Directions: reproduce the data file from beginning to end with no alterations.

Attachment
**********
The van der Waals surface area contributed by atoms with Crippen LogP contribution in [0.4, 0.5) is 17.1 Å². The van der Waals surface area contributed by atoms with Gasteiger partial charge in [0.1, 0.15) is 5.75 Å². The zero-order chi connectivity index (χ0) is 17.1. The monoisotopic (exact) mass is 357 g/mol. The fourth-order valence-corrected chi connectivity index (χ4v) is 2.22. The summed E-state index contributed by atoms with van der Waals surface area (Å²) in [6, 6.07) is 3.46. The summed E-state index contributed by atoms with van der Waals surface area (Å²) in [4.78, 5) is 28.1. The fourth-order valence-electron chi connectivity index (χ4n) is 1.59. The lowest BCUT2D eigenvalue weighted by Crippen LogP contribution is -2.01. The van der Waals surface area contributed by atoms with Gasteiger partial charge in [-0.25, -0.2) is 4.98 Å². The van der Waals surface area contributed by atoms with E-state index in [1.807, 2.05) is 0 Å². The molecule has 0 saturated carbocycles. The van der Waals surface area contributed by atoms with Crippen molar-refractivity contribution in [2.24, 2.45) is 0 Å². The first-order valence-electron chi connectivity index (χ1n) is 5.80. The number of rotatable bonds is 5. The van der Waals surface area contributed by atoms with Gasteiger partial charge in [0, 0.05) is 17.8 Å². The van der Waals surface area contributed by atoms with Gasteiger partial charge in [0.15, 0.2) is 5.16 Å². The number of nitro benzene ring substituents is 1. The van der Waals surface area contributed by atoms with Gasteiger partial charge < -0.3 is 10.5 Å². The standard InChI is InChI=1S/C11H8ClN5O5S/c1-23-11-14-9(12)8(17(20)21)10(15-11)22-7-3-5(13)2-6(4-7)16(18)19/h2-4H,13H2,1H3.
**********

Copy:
The van der Waals surface area contributed by atoms with Crippen LogP contribution in [0.4, 0.5) is 17.1 Å². The van der Waals surface area contributed by atoms with Gasteiger partial charge in [0.1, 0.15) is 5.75 Å². The zero-order chi connectivity index (χ0) is 17.1. The monoisotopic (exact) mass is 357 g/mol. The fourth-order valence-corrected chi connectivity index (χ4v) is 2.22. The summed E-state index contributed by atoms with van der Waals surface area (Å²) in [6, 6.07) is 3.46. The summed E-state index contributed by atoms with van der Waals surface area (Å²) in [4.78, 5) is 28.1. The fourth-order valence-electron chi connectivity index (χ4n) is 1.59. The lowest BCUT2D eigenvalue weighted by Crippen LogP contribution is -2.01. The van der Waals surface area contributed by atoms with Gasteiger partial charge in [-0.25, -0.2) is 4.98 Å². The van der Waals surface area contributed by atoms with E-state index in [1.807, 2.05) is 0 Å². The molecule has 0 saturated carbocycles. The van der Waals surface area contributed by atoms with Crippen molar-refractivity contribution in [2.24, 2.45) is 0 Å². The first-order valence-electron chi connectivity index (χ1n) is 5.80. The number of rotatable bonds is 5. The van der Waals surface area contributed by atoms with Gasteiger partial charge in [0, 0.05) is 17.8 Å². The van der Waals surface area contributed by atoms with Gasteiger partial charge in [0.15, 0.2) is 5.16 Å². The number of nitro benzene ring substituents is 1. The van der Waals surface area contributed by atoms with Gasteiger partial charge < -0.3 is 10.5 Å². The standard InChI is InChI=1S/C11H8ClN5O5S/c1-23-11-14-9(12)8(17(20)21)10(15-11)22-7-3-5(13)2-6(4-7)16(18)19/h2-4H,13H2,1H3.